It was just over a year ago that the RISC-V Foundation, the group shepherding the chip architecture in what over the past decade has become an active and crowded processor market, ratified the base instruction set architecture (ISA) and related specifications. It was a significant step for a relatively new architecture that is provided under open-source license that don’t require companies to pay fees if they want to build products based on the ISA or modify ISA itself and that intended to stretch from microcontrollers to datacenter systems.
The proponents behind RISC-V are positioning the architecture as an alternative to both X86 used by Intel and AMD that is not open and Arm, which provides its chip designs to manufacturing partners but with a licensing fee that can reach into the millions of dollars. A growing number of companies – such as Nvidia (which reportedly is considering making a bid for Arm) and Western Digital – are beginning to embrace the architecture. Another company that is making a move with RISC-V is giant Chinese hyperscaler Alibaba. Tensions between the United States and China over technology are growing and Chinese officials are continuing to push for more of the products being used in the country be homegrown and companies like Alibaba and SiFive are embracing the RISC-V architecture.
Alibaba in July introduced its first RISC-V-based product, the XT910 (the XT stands for Xuantie, which is a heavy sword made using dark iron), a 16-core design that runs between 2.0 GHz and 2.5 GHz etched in 12 nanometer processes and that includes 16-bit instructions. Alibaba claims the XT910 is the most powerful RISC-V processor to date. The company spoke more about the processor at this week’s virtual Hot Chips 2020 conference, giving an overview of the processor, an idea of how it stacks up to Arm’s Cortex-A73 (which is designed for high-performance mobile devices), and a glimpse of what the company is planning for down the road. It also gives us a reference point from which to think about RISC-V server processors.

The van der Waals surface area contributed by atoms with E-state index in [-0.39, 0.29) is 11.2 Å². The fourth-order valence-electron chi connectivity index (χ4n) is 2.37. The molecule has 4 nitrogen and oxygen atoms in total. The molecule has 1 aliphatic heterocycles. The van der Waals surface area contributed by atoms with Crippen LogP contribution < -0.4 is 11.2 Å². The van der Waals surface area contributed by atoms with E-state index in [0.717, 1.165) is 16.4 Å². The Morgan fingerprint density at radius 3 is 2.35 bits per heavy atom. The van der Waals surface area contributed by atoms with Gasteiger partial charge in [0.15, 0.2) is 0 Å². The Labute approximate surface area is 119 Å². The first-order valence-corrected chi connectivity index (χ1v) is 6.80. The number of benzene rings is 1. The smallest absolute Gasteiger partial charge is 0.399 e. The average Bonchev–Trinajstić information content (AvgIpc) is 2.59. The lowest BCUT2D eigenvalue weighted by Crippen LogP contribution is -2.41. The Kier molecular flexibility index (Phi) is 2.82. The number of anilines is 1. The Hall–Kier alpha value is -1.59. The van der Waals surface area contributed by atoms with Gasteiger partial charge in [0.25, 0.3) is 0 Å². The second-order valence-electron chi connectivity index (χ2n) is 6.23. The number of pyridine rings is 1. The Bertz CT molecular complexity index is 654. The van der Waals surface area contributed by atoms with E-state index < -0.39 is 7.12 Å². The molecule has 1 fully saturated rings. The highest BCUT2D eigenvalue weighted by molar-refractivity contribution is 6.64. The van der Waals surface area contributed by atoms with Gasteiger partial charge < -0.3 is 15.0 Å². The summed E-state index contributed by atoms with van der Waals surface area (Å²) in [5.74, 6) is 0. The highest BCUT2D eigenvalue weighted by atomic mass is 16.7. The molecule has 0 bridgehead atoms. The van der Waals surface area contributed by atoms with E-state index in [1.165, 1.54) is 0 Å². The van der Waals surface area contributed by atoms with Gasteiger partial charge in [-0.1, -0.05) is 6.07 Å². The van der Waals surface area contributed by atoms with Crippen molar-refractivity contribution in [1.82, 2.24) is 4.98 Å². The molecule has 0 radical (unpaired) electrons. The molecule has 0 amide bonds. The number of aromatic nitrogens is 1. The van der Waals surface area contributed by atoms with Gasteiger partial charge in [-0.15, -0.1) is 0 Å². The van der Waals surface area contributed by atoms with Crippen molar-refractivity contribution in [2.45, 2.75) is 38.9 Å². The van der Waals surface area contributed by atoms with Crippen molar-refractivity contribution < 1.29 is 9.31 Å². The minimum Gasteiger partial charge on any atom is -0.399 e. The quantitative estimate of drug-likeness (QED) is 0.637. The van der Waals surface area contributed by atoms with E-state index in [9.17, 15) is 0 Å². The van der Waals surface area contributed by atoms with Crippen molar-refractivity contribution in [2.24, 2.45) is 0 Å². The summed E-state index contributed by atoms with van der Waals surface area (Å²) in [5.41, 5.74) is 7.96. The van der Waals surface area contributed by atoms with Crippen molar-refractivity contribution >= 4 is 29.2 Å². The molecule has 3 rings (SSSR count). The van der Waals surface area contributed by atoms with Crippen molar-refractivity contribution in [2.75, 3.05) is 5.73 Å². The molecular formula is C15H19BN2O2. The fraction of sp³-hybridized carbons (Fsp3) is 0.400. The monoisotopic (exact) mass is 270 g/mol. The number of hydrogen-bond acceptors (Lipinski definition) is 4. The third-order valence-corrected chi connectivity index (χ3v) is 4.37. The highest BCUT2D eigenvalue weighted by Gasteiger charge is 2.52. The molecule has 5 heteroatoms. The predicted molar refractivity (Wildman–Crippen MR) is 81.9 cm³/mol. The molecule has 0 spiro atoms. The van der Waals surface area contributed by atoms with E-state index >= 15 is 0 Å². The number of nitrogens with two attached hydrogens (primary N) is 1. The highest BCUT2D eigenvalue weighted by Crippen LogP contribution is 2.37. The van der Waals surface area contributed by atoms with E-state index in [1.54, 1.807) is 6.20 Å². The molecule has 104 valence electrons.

The chip was designed by T-Head, a young semiconductor unit running under Alibaba’s DAMO Academy. Yu Pu, edge product lead for T-Head, spoke about the chip at the Hot Chips 2020 event, saying Alibaba is looking to RISC-V as the basis for its cloud and edge computing infrastructure. Pu admitted that it was early in the development of the architecture, but that company engineers were confident in the technology and how they can work with the open-source community to improve it.
“Although the RISC-V is not yet mature enough in terms of technology and ecosystem, we believe it has great potential,” he said. “The intention of this work is to contribute to the high-end and high-performance embedded computing cores based on RISC-V through open-source collaboration.”
Like a lot of infrastructure component vendors, Alibaba is looking at the rapid changes in the industry brought about by the rise of the cloud, mobility and the Internet of Things in terms of the massive amounts of data that is being generated – with projections of hitting 175 zettabytes by 2025 – and the compute, networking and storage capabilities that will be needed to run the technologies like artificial intelligence (AI), machine learning, automation and analytics to collect, store, manage and analyze all that data. It’s the increasingly intelligent IoT and the “astronomic computing traffic” that are driving the research for more low-power and low-cost infrastructure, he said.